state of civil and political rights: Free
constitution: 12 January 1992
legal system: based on French law and local customs
legislative system: Unicameral National Assembly
judicial system: Supreme Court
religion: Muslim 90%, Christian 1%, indigenous beliefs 9%
year of last executions: 21-8-1980
death sentences: 0
international treaties on human rights and the death penalty:
International Covenant on Civil and Political Rights
1st Optional Protocol to the Covenant
Convention on the Rights of the Child
Convention Against Torture and Other Cruel, Inhuman or Degrading Treatment or Punishment
Statute of the International Criminal Court (which excludes the death penalty)
Death sentences are given in Mali for serious crimes such as assassinations, betrayals, sedition, spying, arsons and destruction with explosives of public buildings, plots against the state and embezzlement of public funds whose amount is equal to or more than 10 million CFA francs.
Following the fall of the 23-year dictatorship of General Moussa Traore in 1991, the first democratically-elected president, Alpha Oumar Konarè, immediately expressed himself in favour of the abolition of the death penalty. On December 10, 1997 to mark the international human rights day, he commuted all death sentences to life imprisonment.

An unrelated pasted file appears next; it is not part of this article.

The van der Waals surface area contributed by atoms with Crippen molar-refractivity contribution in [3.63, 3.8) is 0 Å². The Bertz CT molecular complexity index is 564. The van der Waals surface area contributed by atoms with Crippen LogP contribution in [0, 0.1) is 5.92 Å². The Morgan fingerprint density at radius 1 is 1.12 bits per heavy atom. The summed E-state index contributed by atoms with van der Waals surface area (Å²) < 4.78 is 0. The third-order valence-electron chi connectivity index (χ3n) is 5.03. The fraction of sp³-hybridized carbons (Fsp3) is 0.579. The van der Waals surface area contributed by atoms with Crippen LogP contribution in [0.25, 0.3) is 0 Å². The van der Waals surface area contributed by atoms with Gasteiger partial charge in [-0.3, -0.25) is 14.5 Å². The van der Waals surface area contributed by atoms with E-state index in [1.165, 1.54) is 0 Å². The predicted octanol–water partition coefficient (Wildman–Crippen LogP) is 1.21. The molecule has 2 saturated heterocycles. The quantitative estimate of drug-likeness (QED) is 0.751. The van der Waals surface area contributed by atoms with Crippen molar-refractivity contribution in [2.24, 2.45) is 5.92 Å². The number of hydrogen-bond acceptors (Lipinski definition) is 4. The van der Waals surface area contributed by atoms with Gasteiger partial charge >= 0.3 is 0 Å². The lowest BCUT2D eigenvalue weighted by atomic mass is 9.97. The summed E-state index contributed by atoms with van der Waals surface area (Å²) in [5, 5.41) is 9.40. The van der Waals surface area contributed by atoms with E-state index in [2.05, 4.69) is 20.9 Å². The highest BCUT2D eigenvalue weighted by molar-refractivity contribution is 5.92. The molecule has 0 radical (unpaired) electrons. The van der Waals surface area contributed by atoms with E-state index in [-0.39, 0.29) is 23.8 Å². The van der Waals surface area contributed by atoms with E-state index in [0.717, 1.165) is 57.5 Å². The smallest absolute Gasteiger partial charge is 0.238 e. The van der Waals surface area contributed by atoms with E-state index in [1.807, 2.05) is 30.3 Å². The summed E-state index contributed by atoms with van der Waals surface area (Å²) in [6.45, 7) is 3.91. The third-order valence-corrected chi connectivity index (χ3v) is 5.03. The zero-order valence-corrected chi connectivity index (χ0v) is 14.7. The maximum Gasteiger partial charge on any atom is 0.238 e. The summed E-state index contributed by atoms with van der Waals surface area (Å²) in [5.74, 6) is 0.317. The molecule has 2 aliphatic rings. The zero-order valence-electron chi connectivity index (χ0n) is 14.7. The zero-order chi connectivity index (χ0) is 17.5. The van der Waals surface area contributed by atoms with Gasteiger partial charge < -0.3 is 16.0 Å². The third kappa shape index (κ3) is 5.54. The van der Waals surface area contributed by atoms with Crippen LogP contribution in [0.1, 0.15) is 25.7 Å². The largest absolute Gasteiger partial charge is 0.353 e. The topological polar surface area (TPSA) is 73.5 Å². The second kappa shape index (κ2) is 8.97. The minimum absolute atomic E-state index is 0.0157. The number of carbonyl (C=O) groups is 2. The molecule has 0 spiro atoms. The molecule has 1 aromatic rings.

On May 16, 2002 Konare’s government, practically at the end of its legislature, introduced a two-year suspension of executions. It said the provision was expected to provide the opportunity to discuss the maintenance or abolition of the death penalty.
On May 29, 2002, President Konare, nine days before leaving office, announced a pardon for former military ruler Moussa Traore, who had been sentenced to death in 1993 for the murder of over 150 pro-democracy protesters, though his sentence had later been commuted to life imprisonment. The release of the former dictator was one of the election promises of Amadou Toumani Tourè, the former general who is widely-credited with toppling Moussa’s military dictatorship and introducing democracy. Toure was elected president in April 2002 and took office on June 8, 2002.
The last executions took place on 21 August 1980, when Mamadou Keita and Karuba Coulibaly, both sentenced to death for murder, armed robbery and other crimes in 1980, were shot.
In 2002, 26 people were sentenced to death, 19 of them in their absence.
On December 18, 2008 and December 21st, 2010, Mali co-sponsored and voted in favour of the Resolution on a Moratorium on the Use of the Death Penalty at the UN General Assembly.